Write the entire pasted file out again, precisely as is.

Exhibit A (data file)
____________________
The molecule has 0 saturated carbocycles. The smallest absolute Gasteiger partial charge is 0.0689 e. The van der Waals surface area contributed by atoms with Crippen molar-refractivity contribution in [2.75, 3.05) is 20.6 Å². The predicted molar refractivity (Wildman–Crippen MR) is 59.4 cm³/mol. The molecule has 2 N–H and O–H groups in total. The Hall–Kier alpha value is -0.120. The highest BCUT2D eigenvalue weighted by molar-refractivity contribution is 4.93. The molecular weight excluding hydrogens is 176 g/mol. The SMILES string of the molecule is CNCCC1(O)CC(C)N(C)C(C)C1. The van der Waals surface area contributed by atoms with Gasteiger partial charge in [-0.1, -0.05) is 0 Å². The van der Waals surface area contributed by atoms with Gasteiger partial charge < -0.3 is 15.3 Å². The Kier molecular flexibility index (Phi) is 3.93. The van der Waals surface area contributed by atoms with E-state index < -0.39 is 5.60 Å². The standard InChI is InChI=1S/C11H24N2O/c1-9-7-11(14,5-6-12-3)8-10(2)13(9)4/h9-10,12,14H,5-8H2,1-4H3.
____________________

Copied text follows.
The molecule has 0 saturated carbocycles. The smallest absolute Gasteiger partial charge is 0.0689 e. The van der Waals surface area contributed by atoms with Crippen molar-refractivity contribution in [2.75, 3.05) is 20.6 Å². The predicted molar refractivity (Wildman–Crippen MR) is 59.4 cm³/mol. The molecule has 2 N–H and O–H groups in total. The Hall–Kier alpha value is -0.120. The highest BCUT2D eigenvalue weighted by molar-refractivity contribution is 4.93. The molecular weight excluding hydrogens is 176 g/mol. The SMILES string of the molecule is CNCCC1(O)CC(C)N(C)C(C)C1. The van der Waals surface area contributed by atoms with Gasteiger partial charge in [-0.1, -0.05) is 0 Å². The van der Waals surface area contributed by atoms with Gasteiger partial charge < -0.3 is 15.3 Å². The Kier molecular flexibility index (Phi) is 3.93. The van der Waals surface area contributed by atoms with E-state index < -0.39 is 5.60 Å². The standard InChI is InChI=1S/C11H24N2O/c1-9-7-11(14,5-6-12-3)8-10(2)13(9)4/h9-10,12,14H,5-8H2,1-4H3.